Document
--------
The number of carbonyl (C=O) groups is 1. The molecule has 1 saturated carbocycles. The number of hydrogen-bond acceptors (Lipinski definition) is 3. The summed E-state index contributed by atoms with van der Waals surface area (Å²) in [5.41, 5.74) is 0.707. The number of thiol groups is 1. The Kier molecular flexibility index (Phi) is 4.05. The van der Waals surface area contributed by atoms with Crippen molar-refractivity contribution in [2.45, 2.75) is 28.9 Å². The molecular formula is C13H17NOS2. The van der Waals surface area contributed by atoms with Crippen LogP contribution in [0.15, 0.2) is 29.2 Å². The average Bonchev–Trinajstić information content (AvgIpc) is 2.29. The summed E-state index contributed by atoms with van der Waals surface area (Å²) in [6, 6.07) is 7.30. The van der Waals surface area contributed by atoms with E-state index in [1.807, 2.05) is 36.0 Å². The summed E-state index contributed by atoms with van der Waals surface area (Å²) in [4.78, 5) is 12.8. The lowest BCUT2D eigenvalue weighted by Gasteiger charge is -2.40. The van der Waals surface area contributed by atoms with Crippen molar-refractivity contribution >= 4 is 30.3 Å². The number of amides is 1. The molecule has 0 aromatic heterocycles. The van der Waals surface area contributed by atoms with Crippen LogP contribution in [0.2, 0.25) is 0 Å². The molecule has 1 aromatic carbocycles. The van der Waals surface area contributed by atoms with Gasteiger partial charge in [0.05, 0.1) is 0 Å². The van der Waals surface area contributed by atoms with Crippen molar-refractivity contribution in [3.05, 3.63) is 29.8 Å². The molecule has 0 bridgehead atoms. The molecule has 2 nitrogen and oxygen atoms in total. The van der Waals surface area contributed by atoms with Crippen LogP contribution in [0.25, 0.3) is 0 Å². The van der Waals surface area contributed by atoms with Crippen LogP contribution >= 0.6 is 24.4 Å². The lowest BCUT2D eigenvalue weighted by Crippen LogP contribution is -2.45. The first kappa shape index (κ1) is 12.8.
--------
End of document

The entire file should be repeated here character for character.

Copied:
The number of carbonyl (C=O) groups is 1. The molecule has 1 saturated carbocycles. The number of hydrogen-bond acceptors (Lipinski definition) is 3. The summed E-state index contributed by atoms with van der Waals surface area (Å²) in [5.41, 5.74) is 0.707. The number of thiol groups is 1. The Kier molecular flexibility index (Phi) is 4.05. The van der Waals surface area contributed by atoms with Crippen molar-refractivity contribution in [2.45, 2.75) is 28.9 Å². The molecular formula is C13H17NOS2. The van der Waals surface area contributed by atoms with Crippen LogP contribution in [0.15, 0.2) is 29.2 Å². The average Bonchev–Trinajstić information content (AvgIpc) is 2.29. The summed E-state index contributed by atoms with van der Waals surface area (Å²) in [6, 6.07) is 7.30. The van der Waals surface area contributed by atoms with E-state index in [1.807, 2.05) is 36.0 Å². The summed E-state index contributed by atoms with van der Waals surface area (Å²) in [4.78, 5) is 12.8. The lowest BCUT2D eigenvalue weighted by Gasteiger charge is -2.40. The van der Waals surface area contributed by atoms with Crippen molar-refractivity contribution >= 4 is 30.3 Å². The number of amides is 1. The molecule has 0 aromatic heterocycles. The van der Waals surface area contributed by atoms with Crippen LogP contribution in [0.2, 0.25) is 0 Å². The molecule has 1 aromatic carbocycles. The van der Waals surface area contributed by atoms with Gasteiger partial charge in [0.05, 0.1) is 0 Å². The van der Waals surface area contributed by atoms with Crippen molar-refractivity contribution in [3.05, 3.63) is 29.8 Å². The molecule has 0 bridgehead atoms. The molecule has 2 nitrogen and oxygen atoms in total. The van der Waals surface area contributed by atoms with Crippen LogP contribution in [0.25, 0.3) is 0 Å². The van der Waals surface area contributed by atoms with Crippen LogP contribution >= 0.6 is 24.4 Å². The lowest BCUT2D eigenvalue weighted by Crippen LogP contribution is -2.45. The first kappa shape index (κ1) is 12.8.